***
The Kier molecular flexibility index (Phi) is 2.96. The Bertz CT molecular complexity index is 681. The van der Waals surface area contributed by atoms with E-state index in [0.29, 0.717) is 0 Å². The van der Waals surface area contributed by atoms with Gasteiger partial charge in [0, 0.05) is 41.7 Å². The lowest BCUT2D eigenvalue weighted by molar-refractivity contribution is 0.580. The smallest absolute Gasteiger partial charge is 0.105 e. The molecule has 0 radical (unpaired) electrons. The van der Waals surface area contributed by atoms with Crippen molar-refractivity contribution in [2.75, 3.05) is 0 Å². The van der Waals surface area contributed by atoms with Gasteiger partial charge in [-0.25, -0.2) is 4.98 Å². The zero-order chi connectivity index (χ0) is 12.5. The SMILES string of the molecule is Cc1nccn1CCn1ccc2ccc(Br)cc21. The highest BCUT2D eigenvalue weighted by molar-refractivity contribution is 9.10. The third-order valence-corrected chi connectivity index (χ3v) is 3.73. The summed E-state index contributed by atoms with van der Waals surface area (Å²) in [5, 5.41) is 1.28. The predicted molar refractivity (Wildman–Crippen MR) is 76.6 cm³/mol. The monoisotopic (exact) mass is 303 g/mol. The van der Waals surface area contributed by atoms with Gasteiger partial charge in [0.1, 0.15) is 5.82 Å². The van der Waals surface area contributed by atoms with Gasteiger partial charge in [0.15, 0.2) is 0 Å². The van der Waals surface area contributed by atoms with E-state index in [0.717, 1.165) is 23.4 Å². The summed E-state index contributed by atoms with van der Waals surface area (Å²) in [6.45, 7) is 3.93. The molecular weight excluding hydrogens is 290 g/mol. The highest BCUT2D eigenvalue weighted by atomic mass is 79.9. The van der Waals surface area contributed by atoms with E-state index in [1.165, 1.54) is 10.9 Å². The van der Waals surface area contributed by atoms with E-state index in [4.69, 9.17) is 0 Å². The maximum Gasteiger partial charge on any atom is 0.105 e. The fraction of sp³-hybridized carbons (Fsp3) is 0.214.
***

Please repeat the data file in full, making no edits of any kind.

The Kier molecular flexibility index (Phi) is 2.96. The Bertz CT molecular complexity index is 681. The van der Waals surface area contributed by atoms with E-state index in [0.29, 0.717) is 0 Å². The van der Waals surface area contributed by atoms with Gasteiger partial charge in [0, 0.05) is 41.7 Å². The lowest BCUT2D eigenvalue weighted by molar-refractivity contribution is 0.580. The smallest absolute Gasteiger partial charge is 0.105 e. The molecule has 0 radical (unpaired) electrons. The van der Waals surface area contributed by atoms with Crippen molar-refractivity contribution in [2.75, 3.05) is 0 Å². The van der Waals surface area contributed by atoms with Gasteiger partial charge in [-0.25, -0.2) is 4.98 Å². The zero-order chi connectivity index (χ0) is 12.5. The SMILES string of the molecule is Cc1nccn1CCn1ccc2ccc(Br)cc21. The highest BCUT2D eigenvalue weighted by molar-refractivity contribution is 9.10. The third-order valence-corrected chi connectivity index (χ3v) is 3.73. The summed E-state index contributed by atoms with van der Waals surface area (Å²) in [5, 5.41) is 1.28. The predicted molar refractivity (Wildman–Crippen MR) is 76.6 cm³/mol. The monoisotopic (exact) mass is 303 g/mol. The van der Waals surface area contributed by atoms with Gasteiger partial charge in [0.1, 0.15) is 5.82 Å². The van der Waals surface area contributed by atoms with Gasteiger partial charge in [0.15, 0.2) is 0 Å². The van der Waals surface area contributed by atoms with E-state index in [0.717, 1.165) is 23.4 Å². The summed E-state index contributed by atoms with van der Waals surface area (Å²) in [6.45, 7) is 3.93. The molecular weight excluding hydrogens is 290 g/mol. The highest BCUT2D eigenvalue weighted by atomic mass is 79.9. The van der Waals surface area contributed by atoms with E-state index in [1.165, 1.54) is 10.9 Å². The van der Waals surface area contributed by atoms with E-state index in [4.69, 9.17) is 0 Å². The maximum Gasteiger partial charge on any atom is 0.105 e. The fraction of sp³-hybridized carbons (Fsp3) is 0.214.